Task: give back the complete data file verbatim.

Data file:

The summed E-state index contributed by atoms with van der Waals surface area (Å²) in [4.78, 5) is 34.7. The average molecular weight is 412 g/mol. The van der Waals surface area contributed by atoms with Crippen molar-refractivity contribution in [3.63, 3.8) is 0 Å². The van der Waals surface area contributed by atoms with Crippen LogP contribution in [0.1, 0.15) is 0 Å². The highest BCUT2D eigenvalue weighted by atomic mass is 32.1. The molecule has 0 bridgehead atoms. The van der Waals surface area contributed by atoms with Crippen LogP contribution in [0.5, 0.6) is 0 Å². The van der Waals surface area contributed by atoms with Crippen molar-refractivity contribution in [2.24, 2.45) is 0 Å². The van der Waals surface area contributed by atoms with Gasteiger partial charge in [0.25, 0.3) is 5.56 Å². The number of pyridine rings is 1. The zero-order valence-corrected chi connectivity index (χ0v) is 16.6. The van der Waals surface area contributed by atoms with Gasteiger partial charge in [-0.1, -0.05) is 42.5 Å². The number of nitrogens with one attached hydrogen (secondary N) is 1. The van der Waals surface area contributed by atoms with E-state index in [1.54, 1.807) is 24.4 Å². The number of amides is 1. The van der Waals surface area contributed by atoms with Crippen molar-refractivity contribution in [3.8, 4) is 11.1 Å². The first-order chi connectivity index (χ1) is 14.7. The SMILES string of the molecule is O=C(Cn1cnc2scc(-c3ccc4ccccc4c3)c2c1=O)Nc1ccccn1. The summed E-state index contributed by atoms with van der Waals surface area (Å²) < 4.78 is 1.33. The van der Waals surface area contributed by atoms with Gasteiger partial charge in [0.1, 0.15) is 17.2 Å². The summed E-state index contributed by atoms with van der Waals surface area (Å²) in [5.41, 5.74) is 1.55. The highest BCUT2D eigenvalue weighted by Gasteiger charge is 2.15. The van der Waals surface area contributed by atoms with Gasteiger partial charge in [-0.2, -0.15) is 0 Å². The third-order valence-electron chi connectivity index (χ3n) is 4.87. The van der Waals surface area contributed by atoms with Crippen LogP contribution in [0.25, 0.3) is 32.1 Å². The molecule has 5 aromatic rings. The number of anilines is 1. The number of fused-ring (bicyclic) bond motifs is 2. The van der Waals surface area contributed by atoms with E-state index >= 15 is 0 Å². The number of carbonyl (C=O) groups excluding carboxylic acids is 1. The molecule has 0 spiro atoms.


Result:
The summed E-state index contributed by atoms with van der Waals surface area (Å²) in [4.78, 5) is 34.7. The average molecular weight is 412 g/mol. The van der Waals surface area contributed by atoms with Crippen molar-refractivity contribution in [3.63, 3.8) is 0 Å². The van der Waals surface area contributed by atoms with Crippen LogP contribution in [0.1, 0.15) is 0 Å². The highest BCUT2D eigenvalue weighted by atomic mass is 32.1. The molecule has 0 bridgehead atoms. The van der Waals surface area contributed by atoms with Crippen LogP contribution in [0.5, 0.6) is 0 Å². The van der Waals surface area contributed by atoms with Crippen molar-refractivity contribution in [2.24, 2.45) is 0 Å². The van der Waals surface area contributed by atoms with Gasteiger partial charge in [0.25, 0.3) is 5.56 Å². The number of pyridine rings is 1. The zero-order valence-corrected chi connectivity index (χ0v) is 16.6. The van der Waals surface area contributed by atoms with Gasteiger partial charge in [-0.1, -0.05) is 42.5 Å². The number of nitrogens with one attached hydrogen (secondary N) is 1. The van der Waals surface area contributed by atoms with E-state index in [1.54, 1.807) is 24.4 Å². The number of amides is 1. The van der Waals surface area contributed by atoms with Crippen molar-refractivity contribution in [3.8, 4) is 11.1 Å². The first-order chi connectivity index (χ1) is 14.7. The SMILES string of the molecule is O=C(Cn1cnc2scc(-c3ccc4ccccc4c3)c2c1=O)Nc1ccccn1. The summed E-state index contributed by atoms with van der Waals surface area (Å²) < 4.78 is 1.33. The van der Waals surface area contributed by atoms with Gasteiger partial charge in [0.1, 0.15) is 17.2 Å². The summed E-state index contributed by atoms with van der Waals surface area (Å²) in [5.41, 5.74) is 1.55. The highest BCUT2D eigenvalue weighted by Gasteiger charge is 2.15. The van der Waals surface area contributed by atoms with Gasteiger partial charge in [-0.2, -0.15) is 0 Å². The third-order valence-electron chi connectivity index (χ3n) is 4.87. The van der Waals surface area contributed by atoms with Crippen LogP contribution in [0.25, 0.3) is 32.1 Å². The molecule has 5 aromatic rings. The number of anilines is 1. The number of fused-ring (bicyclic) bond motifs is 2. The van der Waals surface area contributed by atoms with E-state index >= 15 is 0 Å². The number of carbonyl (C=O) groups excluding carboxylic acids is 1. The molecule has 0 spiro atoms.